Watch and Learn

If you’re not already, you really should be a people-watcher. Some of the people you watch might be a little creeped out by it, but trust me, there’s a lot to be learned about writing by watching people, by making a study of them and learning as much as you can about their behavior.

The purpose of writing is to emulate reality. Whether we’re writing straight-up fiction, science fiction, fantasy, or horror – we want our work to mirror the world around us in many ways, if only so our readers have something to relate to, something that will keep them reading our story, and continue coming back to it again and again. But to do that, we need to know all there is to know about people, first and foremost.

 

1. Character creation

Very obviously, characters are based off our perception of actual people. There’s no other way to go about it. We write what we know, and we write about characters (whether they be people or creatures) that are created off what we know about the world around us. So when we watch people, we get a better idea of what those characters should look and act like. We have a firmer understanding of facial expression, of emotion and feeling, of behaviors, of everything that makes people what we know them to be.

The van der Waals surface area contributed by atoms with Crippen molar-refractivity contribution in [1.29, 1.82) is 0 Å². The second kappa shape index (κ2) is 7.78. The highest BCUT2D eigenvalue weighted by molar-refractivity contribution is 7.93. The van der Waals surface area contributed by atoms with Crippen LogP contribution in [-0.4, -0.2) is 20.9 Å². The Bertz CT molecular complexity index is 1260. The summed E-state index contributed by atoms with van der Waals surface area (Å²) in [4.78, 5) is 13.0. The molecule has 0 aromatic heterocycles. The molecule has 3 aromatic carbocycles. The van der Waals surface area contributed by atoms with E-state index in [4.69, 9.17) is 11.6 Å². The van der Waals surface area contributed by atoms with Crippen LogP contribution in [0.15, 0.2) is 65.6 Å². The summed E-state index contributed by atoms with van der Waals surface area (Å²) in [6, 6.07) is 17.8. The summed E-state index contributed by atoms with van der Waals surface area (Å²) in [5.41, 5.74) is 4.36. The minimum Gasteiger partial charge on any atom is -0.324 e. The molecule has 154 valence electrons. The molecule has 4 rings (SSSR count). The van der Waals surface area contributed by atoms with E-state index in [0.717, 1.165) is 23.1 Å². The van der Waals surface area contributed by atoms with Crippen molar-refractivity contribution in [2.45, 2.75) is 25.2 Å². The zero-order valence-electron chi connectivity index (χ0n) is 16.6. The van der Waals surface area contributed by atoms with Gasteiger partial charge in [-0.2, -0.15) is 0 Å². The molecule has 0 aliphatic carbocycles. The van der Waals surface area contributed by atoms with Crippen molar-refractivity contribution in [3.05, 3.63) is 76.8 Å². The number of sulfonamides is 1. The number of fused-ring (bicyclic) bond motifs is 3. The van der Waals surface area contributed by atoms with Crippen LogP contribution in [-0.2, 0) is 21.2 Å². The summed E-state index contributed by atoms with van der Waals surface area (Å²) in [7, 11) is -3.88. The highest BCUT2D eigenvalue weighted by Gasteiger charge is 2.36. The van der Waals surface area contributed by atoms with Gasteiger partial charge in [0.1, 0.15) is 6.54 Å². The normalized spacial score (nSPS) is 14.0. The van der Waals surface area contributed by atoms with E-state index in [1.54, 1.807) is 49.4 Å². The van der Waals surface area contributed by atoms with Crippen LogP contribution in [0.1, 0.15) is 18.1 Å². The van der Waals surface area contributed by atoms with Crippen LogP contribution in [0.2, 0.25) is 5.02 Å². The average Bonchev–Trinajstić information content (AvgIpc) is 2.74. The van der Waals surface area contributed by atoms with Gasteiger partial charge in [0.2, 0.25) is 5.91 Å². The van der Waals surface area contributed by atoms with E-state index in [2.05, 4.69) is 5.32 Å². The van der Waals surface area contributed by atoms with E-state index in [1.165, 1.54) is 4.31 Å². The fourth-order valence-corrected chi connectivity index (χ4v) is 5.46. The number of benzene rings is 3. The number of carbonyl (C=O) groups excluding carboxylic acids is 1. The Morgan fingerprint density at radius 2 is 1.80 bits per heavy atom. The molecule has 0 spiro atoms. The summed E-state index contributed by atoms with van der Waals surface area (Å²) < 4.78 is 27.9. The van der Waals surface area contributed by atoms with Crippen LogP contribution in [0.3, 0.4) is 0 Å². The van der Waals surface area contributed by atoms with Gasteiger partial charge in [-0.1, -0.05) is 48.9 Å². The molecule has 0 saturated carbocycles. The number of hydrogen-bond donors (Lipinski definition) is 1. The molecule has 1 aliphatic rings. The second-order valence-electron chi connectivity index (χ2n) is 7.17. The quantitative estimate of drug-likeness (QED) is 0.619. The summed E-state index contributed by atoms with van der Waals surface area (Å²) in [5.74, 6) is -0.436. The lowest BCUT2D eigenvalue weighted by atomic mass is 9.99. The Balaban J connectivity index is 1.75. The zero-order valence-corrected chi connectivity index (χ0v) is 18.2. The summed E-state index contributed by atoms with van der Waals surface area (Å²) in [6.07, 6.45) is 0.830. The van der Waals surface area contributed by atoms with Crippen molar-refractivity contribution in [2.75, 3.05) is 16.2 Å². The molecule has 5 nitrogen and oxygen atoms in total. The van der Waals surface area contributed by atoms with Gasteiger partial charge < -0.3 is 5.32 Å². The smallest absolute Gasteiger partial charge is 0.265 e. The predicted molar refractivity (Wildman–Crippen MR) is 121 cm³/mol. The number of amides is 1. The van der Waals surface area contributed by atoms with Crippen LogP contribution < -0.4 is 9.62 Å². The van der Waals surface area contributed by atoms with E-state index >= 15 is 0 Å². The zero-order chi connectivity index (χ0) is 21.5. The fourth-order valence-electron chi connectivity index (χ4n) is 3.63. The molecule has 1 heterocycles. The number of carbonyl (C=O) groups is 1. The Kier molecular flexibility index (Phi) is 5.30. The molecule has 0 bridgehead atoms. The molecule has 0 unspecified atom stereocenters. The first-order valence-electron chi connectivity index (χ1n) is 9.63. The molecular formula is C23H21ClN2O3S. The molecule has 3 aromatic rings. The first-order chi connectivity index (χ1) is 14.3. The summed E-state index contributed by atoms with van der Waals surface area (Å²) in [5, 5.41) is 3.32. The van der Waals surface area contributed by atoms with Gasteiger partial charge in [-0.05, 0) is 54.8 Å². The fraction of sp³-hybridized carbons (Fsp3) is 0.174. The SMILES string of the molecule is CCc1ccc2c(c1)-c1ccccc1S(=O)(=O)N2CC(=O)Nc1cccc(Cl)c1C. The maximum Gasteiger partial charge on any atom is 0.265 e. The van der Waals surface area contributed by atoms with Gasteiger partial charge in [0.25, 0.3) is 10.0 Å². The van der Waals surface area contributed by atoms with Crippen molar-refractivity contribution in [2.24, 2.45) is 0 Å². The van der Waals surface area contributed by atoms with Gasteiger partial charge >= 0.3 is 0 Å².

2. Dialogue formation

We have to be a little more cautious with this one. People don’t talk like characters do. But when you people watch, when you learn to eavesdrop on random people’s conversations, you learn more about the way people talk. People watching, in this case, shows us how to make our characters sound more like normal people, like they could step off the page and sit on the couch next to your reader.

 

3. Understanding of personality

Personalities come in every shape and form, and until you come to a full understanding of that, you’ll never be able to create a full range of characters. When you watch people, when they become a priority in what you’re doing, you’ll see just how many personalities there are out there. You’ll learn how to create those personalities, how to make them relate to one another, bash heads, and even fall in love.

 

Essentially, you’ll be better able to create characters, because we’re all characters in our own stories. It’s just that we need someone else to notice that. A writer, perhaps.

 

Rani Divine
Junior Editor